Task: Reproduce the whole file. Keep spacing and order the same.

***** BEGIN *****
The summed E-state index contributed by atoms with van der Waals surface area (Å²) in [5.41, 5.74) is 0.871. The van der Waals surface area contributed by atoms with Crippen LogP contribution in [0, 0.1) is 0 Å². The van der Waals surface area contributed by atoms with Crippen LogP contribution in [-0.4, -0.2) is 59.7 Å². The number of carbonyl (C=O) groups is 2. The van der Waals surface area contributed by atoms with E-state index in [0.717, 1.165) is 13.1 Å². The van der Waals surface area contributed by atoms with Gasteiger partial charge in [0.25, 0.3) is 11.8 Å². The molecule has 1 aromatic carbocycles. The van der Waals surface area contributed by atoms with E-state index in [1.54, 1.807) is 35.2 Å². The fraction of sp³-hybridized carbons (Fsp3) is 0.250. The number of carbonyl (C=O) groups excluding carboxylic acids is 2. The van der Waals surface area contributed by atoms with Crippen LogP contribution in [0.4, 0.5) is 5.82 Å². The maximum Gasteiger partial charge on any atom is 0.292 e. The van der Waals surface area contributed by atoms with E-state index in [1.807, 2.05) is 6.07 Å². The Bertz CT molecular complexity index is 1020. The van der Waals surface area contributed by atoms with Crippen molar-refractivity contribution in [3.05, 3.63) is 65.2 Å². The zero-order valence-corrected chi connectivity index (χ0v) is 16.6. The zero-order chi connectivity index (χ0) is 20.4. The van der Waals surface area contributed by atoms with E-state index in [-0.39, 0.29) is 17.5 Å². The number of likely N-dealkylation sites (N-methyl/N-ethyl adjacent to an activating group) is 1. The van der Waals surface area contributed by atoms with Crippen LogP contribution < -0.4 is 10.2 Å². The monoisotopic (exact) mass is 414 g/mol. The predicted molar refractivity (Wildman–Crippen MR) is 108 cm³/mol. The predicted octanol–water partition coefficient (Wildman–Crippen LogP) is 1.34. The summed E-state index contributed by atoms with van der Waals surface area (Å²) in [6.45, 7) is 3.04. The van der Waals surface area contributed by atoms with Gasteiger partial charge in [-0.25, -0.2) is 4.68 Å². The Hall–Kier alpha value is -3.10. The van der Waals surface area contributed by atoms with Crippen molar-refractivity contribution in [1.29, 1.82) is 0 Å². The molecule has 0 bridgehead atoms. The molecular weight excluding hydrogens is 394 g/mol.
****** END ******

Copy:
The summed E-state index contributed by atoms with van der Waals surface area (Å²) in [5.41, 5.74) is 0.871. The van der Waals surface area contributed by atoms with Crippen LogP contribution in [0, 0.1) is 0 Å². The van der Waals surface area contributed by atoms with Crippen LogP contribution in [-0.4, -0.2) is 59.7 Å². The number of carbonyl (C=O) groups is 2. The van der Waals surface area contributed by atoms with E-state index in [0.717, 1.165) is 13.1 Å². The van der Waals surface area contributed by atoms with Gasteiger partial charge in [0.25, 0.3) is 11.8 Å². The molecule has 1 aromatic carbocycles. The van der Waals surface area contributed by atoms with E-state index in [1.54, 1.807) is 35.2 Å². The fraction of sp³-hybridized carbons (Fsp3) is 0.250. The number of carbonyl (C=O) groups excluding carboxylic acids is 2. The van der Waals surface area contributed by atoms with Crippen LogP contribution in [0.4, 0.5) is 5.82 Å². The maximum Gasteiger partial charge on any atom is 0.292 e. The van der Waals surface area contributed by atoms with E-state index in [1.807, 2.05) is 6.07 Å². The Bertz CT molecular complexity index is 1020. The van der Waals surface area contributed by atoms with Crippen molar-refractivity contribution in [3.05, 3.63) is 65.2 Å². The zero-order valence-corrected chi connectivity index (χ0v) is 16.6. The zero-order chi connectivity index (χ0) is 20.4. The van der Waals surface area contributed by atoms with E-state index in [-0.39, 0.29) is 17.5 Å². The number of likely N-dealkylation sites (N-methyl/N-ethyl adjacent to an activating group) is 1. The van der Waals surface area contributed by atoms with Crippen LogP contribution < -0.4 is 10.2 Å². The monoisotopic (exact) mass is 414 g/mol. The predicted molar refractivity (Wildman–Crippen MR) is 108 cm³/mol. The predicted octanol–water partition coefficient (Wildman–Crippen LogP) is 1.34. The summed E-state index contributed by atoms with van der Waals surface area (Å²) in [6.45, 7) is 3.04. The van der Waals surface area contributed by atoms with Gasteiger partial charge in [-0.25, -0.2) is 4.68 Å². The Hall–Kier alpha value is -3.10. The van der Waals surface area contributed by atoms with Crippen molar-refractivity contribution in [1.29, 1.82) is 0 Å². The molecule has 0 bridgehead atoms. The molecular weight excluding hydrogens is 394 g/mol.